My goodness prevents me from telling Jefferson about the footprint. He might interpret Somebody Else as a threat. He would likely mount an attack on Somebody Else, whereas I only want to learn from Somebody Else. Jefferson has already taught me all that he can.
At our camp Jefferson says, “I’m thirsty. Where is the pot?”
I slap myself on the forehead and say, “I must’ve left it at the lake!”
Obviously, he doesn’t believe me. But he sits silent with his suspicion. There is so little mystery here. Jefferson slices the corn in the morning. We hunt. I boil water for drinking. We cautiously glance at each other’s weapon, Jefferson’s rock, the spear tied to my waist. He must also find this mystery thrilling.
There are no footprints today. The pot has not reappeared. I swim to the center of the lake. Once underwater, I submerge my entire foot—only the left—beyond the reach of the sunlight—and only for a second. It shivers me keeping it there. But I stay underwater and break my record again: one hundred and sixty-two seconds!
On the shore, footprints rim the circle of rocks where I normally build a fire.
“Hello!” and “Come here!” I shout, racing around. Stones, branches, and thorns prickle the soles of my feet. I kick at conspicuous brush, wondering if there are tunnels beneath, but there are no tunnels beneath, and none of the trees are hollow inside, no forts hover high in their arms. At the lake, my spear is broken in half, its point beaten dull on a rock.
This is the type of thing that Jefferson would do to make me feel insane, I decide the following morning, as Jefferson shaves the corn into my hand. I do not tell him about my spear. He already knows what he has done. He must know. Why else would he ask, “Where is your spear?”
“I broke it,” I say. “Then I dulled the point on a rock.”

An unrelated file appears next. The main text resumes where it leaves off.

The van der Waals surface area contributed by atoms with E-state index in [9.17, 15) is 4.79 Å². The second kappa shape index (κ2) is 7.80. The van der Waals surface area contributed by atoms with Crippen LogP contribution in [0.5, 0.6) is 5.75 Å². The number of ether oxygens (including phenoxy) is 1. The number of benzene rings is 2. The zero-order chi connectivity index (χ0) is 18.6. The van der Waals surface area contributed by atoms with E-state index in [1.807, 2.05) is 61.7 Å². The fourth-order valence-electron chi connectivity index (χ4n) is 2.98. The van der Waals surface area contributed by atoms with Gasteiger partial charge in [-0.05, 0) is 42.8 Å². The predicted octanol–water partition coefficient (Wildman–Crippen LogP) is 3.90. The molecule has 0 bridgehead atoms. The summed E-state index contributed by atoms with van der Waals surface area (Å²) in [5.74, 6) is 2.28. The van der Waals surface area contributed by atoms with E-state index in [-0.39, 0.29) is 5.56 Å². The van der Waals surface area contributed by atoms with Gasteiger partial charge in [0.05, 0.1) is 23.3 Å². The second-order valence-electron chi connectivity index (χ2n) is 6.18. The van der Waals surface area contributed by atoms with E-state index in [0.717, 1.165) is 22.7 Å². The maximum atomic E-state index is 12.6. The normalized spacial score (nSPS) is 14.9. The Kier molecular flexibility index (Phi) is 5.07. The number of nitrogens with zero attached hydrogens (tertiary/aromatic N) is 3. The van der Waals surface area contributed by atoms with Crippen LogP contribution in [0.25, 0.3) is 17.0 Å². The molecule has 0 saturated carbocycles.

Jefferson hates when people take credit for what he has done. His lips quiver. He’s trying to conjure a believable lie. What he says is, “Don’t we need it to fish?”
“There are no fish anymore,” I say. “What if I help you out with the corn? We’ll gather enough for a week. Then we can rest.”
“Maybe tomorrow,” Jefferson says.
I hold my breath for one hundred and eighty-two seconds. The festering water fills my mouth as I step out of the lake.
The footprints spell out my name.
“Where is the pot?” Jefferson asks.
“I can’t believe I did it again!” I excel at feigning stupidity. It is why I have lasted so long.
The lack of water, however, does not seem to be taking its toll on Jefferson’s health. Where are the caulked lips? Where are the sunken eyes? The skin as dry as a brick? The confusion? No, he seems to be doing okay. It is obvious he is keeping something from me.
I say to him, “Can we go to the field later today?”
“Maybe tomorrow,” he mumbles.
Finally, he agrees. Though I am positive that the field where he takes me is not where he normally gathers the corn. He brings me to a dummy field the size of a bus. The withered stalks carry husks that are exoskeleton crisp. Breathing here makes my mouth go stuffy from dust. There is no water. None that Jefferson shows me. We pick for an hour, settle for bug-eaten ears, hoping there might be more bugs—possibly larvae—flaked between the kernels.